Chronic inflammatory cells
Why may it be inappropriate for lymphocytes to be called chronic inflammatory cells?
They are a normal component of many tissues
What parts of the body are populated with lymphocytes?
Lymph nodes, gut, airway and lots of other places
What are the functions of lymphocytes?
What do B lymphocytes do?
Differentiate to produce antibodies
What do T lymphocytes do?
Involved in control and some cytotoxic functions
Signal to other cells
What are plasma cells largely cells of?
Chronic inflammation reactions
Describe the structure of plasma cells?
Bright pink eosinophilic cytoplasm
What are plasma cells?
Differentiated antibody producing B lymphocytes
What do plasma cells do?
They are a factor synthesising and secreting lots of antibodies
What do plasma cells usually imply?
Why do plasma cells usually imply considerable chronicity?
Because it takes about 7 days for a plasma cell to develop an antibody response, and a chronic inflammatory response gives that duration
What are eosionphils involved in?
How are eosionphils involved in allergic reactions?
IGE related processes
What tumours are eosionphils involved in?
What are fibroblasts/myofibroblasts?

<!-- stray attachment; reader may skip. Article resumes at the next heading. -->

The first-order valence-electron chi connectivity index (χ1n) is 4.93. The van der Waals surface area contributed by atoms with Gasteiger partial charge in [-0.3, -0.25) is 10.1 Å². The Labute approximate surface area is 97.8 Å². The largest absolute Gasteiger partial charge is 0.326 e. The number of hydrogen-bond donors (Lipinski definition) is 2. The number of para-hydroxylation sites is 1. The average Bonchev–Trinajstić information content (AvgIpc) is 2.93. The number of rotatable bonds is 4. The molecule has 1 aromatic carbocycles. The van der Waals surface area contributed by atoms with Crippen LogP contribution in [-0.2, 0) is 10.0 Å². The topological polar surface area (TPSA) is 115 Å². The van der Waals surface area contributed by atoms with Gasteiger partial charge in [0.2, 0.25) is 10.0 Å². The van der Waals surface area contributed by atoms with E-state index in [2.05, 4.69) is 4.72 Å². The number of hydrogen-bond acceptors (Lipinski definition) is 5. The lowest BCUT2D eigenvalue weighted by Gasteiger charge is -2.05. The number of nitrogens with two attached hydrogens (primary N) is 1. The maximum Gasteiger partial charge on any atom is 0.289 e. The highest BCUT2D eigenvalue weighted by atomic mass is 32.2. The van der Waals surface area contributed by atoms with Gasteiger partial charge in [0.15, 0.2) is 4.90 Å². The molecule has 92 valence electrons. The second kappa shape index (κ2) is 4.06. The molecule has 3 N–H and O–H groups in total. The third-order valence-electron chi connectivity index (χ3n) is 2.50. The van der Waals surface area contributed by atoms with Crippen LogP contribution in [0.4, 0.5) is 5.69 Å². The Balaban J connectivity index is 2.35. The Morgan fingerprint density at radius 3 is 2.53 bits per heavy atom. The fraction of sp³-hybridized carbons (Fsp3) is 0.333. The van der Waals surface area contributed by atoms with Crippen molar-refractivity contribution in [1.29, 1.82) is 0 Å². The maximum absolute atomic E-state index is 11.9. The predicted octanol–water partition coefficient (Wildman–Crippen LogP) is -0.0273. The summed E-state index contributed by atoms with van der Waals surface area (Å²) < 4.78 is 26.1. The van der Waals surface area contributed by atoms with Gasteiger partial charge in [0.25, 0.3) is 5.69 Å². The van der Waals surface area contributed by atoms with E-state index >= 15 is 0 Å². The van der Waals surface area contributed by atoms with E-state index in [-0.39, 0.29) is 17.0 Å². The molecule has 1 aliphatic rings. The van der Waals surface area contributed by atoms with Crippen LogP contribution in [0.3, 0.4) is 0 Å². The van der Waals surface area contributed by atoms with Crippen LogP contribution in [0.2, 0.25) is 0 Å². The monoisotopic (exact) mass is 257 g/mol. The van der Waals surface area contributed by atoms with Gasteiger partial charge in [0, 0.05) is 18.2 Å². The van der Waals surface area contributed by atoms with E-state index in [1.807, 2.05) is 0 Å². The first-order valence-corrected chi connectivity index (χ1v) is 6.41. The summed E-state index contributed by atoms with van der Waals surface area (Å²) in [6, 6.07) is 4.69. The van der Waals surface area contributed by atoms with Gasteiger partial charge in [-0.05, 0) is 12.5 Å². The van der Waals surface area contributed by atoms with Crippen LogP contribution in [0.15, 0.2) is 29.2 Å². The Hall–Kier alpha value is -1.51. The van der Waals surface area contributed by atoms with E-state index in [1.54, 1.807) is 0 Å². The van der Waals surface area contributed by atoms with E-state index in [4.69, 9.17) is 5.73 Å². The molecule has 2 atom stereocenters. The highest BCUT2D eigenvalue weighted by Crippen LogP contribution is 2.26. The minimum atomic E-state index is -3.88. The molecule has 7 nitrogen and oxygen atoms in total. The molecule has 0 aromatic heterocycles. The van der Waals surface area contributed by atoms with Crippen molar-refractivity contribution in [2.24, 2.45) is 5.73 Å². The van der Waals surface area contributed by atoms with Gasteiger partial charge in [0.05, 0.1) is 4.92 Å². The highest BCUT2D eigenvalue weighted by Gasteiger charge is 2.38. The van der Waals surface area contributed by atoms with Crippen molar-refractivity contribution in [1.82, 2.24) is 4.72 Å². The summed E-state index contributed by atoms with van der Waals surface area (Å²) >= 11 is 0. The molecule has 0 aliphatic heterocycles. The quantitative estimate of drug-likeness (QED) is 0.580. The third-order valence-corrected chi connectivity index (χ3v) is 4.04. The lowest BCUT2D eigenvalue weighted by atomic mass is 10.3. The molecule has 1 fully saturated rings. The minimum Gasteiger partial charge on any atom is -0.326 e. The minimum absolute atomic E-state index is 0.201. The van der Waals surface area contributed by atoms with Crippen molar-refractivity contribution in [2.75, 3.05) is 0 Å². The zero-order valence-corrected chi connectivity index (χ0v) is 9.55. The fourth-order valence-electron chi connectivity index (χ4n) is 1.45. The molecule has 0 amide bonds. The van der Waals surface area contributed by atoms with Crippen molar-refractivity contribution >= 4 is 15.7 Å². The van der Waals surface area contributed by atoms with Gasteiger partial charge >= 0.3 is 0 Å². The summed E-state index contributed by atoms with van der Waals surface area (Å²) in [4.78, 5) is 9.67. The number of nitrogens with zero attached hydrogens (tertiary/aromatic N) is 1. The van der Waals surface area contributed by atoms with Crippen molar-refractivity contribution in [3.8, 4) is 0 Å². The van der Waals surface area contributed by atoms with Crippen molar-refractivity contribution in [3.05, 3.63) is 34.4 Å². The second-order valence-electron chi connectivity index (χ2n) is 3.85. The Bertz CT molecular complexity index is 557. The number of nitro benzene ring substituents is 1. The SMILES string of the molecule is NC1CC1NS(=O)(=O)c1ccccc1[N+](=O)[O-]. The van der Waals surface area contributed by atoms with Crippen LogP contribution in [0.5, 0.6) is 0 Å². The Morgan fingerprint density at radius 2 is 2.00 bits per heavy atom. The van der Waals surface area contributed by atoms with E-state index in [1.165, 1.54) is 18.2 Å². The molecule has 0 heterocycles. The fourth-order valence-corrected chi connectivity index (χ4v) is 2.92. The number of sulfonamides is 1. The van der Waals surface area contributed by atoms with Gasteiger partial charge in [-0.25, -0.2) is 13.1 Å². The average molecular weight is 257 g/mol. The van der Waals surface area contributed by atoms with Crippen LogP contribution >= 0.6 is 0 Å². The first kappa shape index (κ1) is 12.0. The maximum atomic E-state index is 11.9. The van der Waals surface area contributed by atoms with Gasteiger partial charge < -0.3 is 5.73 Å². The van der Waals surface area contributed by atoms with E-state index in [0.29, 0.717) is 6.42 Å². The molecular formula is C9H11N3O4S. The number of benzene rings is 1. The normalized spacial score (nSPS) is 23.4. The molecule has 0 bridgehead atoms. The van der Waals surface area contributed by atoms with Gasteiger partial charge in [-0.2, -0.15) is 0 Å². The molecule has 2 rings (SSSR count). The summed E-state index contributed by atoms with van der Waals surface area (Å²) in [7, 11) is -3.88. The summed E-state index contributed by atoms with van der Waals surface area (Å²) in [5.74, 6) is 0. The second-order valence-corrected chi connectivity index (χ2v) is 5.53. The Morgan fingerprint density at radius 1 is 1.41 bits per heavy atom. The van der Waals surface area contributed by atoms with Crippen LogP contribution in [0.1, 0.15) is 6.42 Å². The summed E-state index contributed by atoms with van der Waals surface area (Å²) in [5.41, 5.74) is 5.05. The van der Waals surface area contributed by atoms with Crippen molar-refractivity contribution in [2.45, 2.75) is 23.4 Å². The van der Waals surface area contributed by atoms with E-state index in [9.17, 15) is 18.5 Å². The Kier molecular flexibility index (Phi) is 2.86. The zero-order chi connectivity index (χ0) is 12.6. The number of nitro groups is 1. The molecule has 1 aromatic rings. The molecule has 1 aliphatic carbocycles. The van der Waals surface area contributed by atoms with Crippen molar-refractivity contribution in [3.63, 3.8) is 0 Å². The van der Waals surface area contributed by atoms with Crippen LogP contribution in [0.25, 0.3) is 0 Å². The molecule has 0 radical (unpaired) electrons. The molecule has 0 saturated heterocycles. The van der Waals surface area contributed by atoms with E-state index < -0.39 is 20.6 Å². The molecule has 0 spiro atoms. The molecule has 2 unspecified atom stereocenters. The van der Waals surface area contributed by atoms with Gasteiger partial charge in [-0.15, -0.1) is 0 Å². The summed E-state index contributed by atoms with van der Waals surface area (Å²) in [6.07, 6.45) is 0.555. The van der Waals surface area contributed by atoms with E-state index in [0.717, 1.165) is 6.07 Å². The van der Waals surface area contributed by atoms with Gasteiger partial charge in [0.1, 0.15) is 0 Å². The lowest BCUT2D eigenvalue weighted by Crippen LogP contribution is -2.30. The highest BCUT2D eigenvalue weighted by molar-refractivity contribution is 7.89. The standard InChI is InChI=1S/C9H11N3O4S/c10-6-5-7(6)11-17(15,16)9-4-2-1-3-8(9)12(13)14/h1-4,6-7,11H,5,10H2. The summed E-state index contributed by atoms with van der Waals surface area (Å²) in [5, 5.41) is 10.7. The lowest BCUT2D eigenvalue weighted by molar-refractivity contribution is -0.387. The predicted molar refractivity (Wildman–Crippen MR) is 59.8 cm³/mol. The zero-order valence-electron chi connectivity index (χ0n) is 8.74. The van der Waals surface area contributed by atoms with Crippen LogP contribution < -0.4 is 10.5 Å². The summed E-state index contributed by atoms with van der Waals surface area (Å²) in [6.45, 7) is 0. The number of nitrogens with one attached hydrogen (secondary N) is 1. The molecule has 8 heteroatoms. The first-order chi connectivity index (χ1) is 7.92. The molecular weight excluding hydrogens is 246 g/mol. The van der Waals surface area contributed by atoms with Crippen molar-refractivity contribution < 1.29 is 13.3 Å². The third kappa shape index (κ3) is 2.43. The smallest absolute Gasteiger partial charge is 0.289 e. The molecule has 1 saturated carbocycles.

Connective tissue cells
What do (myo)fibroblasts do?
Produce collagen responsible for fibrosis
What recruits (myo)fibroblasts?
What are giant cells?
Multinucleate cells made by the fusion of macrophages
When are giant cells made?
In frustrated phagocytosis
What is frustrated phagocytosis?
A situation where macrophages alone can’t phagocytose the target
Give 3 types of giant cells
Foreign body type
What do Langerhans type giant cells look like?
Horseshoe of nuclei around the periphery
Have very pale, foamy cytoplasm
When do Langerhans type giant cells occur?
Usually in the context of TB
Why does TB form Langerhans type giant cells?
Myobacterium TB is very resistant to phagocytosis and destruction, so can survive in the organelle/cytoplasm of a macrophage. The macrophage forms a giant cell to try and deal with them